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War Communism was a complete failure. How valid is this statement?

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Úna Richards 10/03/2013 War Communism was a complete failure. How valid is this statement? War Communism was a failure in that it led to famine in the Russian countryside, as well as widespread opposition from the Russian population, most notably from the Kronstadt sailors. However, this is not to say it was a complete failure. There were some aspects of success to War Communism; it established equality of men and women; the economic policy equipped and fed the Red Army, and as a result, the Red Army was able to defeat the Whites. Therefore, War Communism was not a complete failure. There were several reasons for the introduction of War Communism. It was used in a pragmatic sense, as it was a response to the military exigencies of the civil war. Indeed, it aimed to feed and equip the Red Army and increase the likelihood of a White Army defeat. The effectiveness of this particular aim of War Communism was demonstrated through the success of the Red Army during the civil war. ...read more.


The heavily enforced policy was able to eliminate capitalist aspects of Russia, e.g. private property, and implement communist economics instead. War Communism, in this sense, was a fundamental aspect of the Bolsheviks? revolutionary strategy. The cheka senselessly stamped out any political opposition groups or political resistance that they encountered or rooted out. Arguably, this aim within War Communism wasn?t a failure and was largely successful, as Bolsheviks remained in power, and the communist regime was kept until 1991-2. In spite of the successful maintenance of Bolshevik power, some of the methods used as part of the policy were massively unpopular. This was demonstrated through the Kronstadt uprising that took place in March 1921, the naval soldiers wanted greater freedom. Many took part but the Red Army quickly and brutally put it down, many died. This incident was particularly significant, as the people that resided in the area of Kronstadt previously formed the ?pride and glory of the Russian revolution? but were now extremely unhappy with the conditions of War Communism, as well as the communist regime in general. ...read more.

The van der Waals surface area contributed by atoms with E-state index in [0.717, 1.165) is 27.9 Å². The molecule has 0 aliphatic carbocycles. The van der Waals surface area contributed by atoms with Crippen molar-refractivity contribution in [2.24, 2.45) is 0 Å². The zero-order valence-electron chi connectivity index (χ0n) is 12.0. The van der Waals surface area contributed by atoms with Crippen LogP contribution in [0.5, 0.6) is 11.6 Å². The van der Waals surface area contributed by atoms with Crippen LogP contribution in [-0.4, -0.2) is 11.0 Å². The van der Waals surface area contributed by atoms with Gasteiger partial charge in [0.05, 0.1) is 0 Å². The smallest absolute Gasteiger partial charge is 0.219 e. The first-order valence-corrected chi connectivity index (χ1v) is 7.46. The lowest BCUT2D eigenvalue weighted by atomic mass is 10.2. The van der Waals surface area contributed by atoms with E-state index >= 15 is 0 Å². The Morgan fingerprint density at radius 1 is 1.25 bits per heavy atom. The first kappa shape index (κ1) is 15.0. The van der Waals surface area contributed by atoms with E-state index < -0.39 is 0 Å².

As a result, there were simply not enough workers to run fully functioning factories. This was a key failure of War Communism; Lenin?s decision to hand over control of factories to the workers proved detrimental to the Russian economy. It wasn?t a complete failure, however, Lenin?s decision and policy of War Communism allowed women to take on different jobs, helping to increase sexual equality. Overall, War Communism had both successes and failures and therefore cannot be called a complete failure or a complete success. Its failures; however seem more major, such as the 1921-4 famine. Food output decreased dramatically in the three years, and many died as a result. This is not to say that its successes weren?t significant, War Communism?s role in sexual equality triggered further positive changes for the women of Russia. Arguably then, Lenin?s policy wasn?t a complete failure but due to the severity of the problems created by War Communism it can be categorised as a failure that had some successes albeit of small-scale. ...read more.

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